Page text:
F# is a simple and expressive programming language. It can be described as statically typed impure functional language that supports functional, imperative and object-oriented paradigm and also several other programming styles including data-driven, event-driven and parallel programming. This makes it an excellent tool for introducing programming as well as programming paradigms. Using F# for teaching has several advantages:

The F# compiler and tools are cross-platform and run using .NET on Windows and using Mono on Mac OS and Linux. F# language is supported in several editors. Aside from the commercial Visual Studio and Xamarin Studio tools, there is an F# mode for Emacs and open-source language binding for MonoDevelop.

Video lectures

Textbooks for Teaching F#

Functional Programming Using F#

Michael R. Hansen and Hans Rischel

This introduction to the principles of functional programming using F# shows how to apply theoretical concepts to produce succinct and elegant programs. Coverage includes advanced features in the .NET library, the imperative features of F# and topics such as sequences, computation expressions and asynchronous computations. The book contains a broad spectrum of examples and exercises.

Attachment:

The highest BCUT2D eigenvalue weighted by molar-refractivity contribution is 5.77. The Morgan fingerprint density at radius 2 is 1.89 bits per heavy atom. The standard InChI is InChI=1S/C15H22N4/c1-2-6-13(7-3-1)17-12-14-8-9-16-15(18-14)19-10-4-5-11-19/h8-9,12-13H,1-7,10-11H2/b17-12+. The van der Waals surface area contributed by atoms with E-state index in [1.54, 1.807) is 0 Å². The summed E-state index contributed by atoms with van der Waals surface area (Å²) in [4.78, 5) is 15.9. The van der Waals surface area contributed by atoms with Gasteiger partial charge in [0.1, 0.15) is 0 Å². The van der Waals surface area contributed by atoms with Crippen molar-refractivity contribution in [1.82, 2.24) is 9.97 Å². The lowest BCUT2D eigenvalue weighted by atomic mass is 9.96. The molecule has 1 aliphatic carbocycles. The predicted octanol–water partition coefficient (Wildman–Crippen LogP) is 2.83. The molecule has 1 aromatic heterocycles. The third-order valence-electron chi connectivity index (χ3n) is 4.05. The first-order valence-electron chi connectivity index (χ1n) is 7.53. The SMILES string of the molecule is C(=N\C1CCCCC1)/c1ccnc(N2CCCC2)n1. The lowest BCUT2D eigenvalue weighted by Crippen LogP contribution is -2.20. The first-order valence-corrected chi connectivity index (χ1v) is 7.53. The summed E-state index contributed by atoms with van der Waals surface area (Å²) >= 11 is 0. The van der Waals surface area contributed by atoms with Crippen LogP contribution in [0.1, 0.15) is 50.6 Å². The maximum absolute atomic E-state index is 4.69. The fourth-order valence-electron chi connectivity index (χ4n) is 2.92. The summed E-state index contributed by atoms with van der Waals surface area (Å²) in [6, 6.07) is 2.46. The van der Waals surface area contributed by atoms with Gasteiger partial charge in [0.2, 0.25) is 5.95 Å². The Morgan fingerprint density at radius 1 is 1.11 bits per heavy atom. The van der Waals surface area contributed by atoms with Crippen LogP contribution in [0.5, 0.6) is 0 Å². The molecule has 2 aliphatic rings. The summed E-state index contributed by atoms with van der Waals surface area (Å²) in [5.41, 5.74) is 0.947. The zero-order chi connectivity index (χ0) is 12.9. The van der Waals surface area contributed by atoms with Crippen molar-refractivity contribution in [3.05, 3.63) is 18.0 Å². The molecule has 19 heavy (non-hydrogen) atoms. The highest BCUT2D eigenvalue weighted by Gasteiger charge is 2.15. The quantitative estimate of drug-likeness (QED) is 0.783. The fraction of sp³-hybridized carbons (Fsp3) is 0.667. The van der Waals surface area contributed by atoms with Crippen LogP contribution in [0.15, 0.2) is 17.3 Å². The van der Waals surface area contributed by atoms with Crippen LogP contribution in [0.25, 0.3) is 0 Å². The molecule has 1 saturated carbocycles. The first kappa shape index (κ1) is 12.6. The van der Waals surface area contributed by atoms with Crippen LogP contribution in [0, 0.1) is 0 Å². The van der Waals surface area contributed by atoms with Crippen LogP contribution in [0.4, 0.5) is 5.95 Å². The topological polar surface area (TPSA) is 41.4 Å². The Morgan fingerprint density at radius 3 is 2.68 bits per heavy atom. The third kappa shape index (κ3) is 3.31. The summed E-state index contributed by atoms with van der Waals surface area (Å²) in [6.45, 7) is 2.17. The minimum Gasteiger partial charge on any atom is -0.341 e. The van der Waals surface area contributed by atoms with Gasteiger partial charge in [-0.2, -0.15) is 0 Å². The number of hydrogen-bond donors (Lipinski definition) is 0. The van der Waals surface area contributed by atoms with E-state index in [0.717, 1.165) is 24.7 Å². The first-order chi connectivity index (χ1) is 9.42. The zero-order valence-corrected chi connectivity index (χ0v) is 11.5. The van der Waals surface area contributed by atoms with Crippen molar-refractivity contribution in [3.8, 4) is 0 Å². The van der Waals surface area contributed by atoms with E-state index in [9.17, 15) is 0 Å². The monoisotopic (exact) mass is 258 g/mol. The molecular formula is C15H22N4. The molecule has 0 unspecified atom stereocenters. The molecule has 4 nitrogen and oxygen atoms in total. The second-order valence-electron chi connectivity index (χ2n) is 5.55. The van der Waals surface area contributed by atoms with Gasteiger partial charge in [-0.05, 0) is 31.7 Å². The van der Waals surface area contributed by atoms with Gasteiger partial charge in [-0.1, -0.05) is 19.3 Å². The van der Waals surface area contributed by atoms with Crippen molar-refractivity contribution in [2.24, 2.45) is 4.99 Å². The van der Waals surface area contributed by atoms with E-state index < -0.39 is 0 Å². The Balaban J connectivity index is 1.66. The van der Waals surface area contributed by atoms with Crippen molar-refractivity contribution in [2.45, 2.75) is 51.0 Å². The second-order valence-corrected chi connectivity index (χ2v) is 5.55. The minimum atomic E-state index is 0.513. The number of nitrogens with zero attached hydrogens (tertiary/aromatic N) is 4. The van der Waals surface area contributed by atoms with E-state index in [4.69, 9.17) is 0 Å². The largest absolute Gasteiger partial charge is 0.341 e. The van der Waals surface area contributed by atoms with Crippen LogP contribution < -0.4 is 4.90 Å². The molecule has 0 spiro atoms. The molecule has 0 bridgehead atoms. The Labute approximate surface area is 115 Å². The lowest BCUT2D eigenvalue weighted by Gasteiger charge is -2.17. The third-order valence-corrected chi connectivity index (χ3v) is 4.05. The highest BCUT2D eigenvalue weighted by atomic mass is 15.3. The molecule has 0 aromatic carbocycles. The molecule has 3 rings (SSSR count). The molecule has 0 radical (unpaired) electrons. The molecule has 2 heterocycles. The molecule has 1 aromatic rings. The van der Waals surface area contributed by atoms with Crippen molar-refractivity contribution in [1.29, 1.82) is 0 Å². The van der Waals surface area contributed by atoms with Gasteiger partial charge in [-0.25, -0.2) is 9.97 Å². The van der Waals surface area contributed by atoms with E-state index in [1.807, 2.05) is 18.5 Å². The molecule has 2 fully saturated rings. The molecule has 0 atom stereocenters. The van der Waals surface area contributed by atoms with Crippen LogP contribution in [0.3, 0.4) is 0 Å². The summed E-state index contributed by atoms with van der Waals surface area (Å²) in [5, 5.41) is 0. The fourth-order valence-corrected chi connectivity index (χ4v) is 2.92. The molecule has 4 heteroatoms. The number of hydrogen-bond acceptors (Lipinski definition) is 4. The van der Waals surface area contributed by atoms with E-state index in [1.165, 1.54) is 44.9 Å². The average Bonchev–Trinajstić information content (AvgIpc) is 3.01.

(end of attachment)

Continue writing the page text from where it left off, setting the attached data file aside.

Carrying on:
Further material comprising the programs in the book, lecture slides and mini-projects are found on the book web site.


Programming Language Concepts

Peter Sestoft

Programming Language Concepts uses a functional programming language (F#) as the metalanguage in which to present all concepts and examples, and thus has an operational flavour, enabling practical experiments and exercises. It includes basic concepts such as abstract syntax, interpretation, stack machines, compilation, type checking, and garbage collection techniques, as well as the more advanced topics on polymorphic types, type inference using unification, co- and contravariant types, continuations, and backwards code generation with on-the-fly peephole optimization.

Programming Language Concepts covers practical construction of lexers and parsers, but not regular expressions, automata and grammars, which are well covered elsewhere. It throws light on the design and technology of Java and C# to strengthen students’ understanding of these widely used languages. The examples present several interpreters and compilers for toy languages, including a compiler for a small but usable subset of C, several abstract machines, a garbage collector, and ML-style polymorphic type inference. Each chapter has exercises based on such examples.

Lectures and course material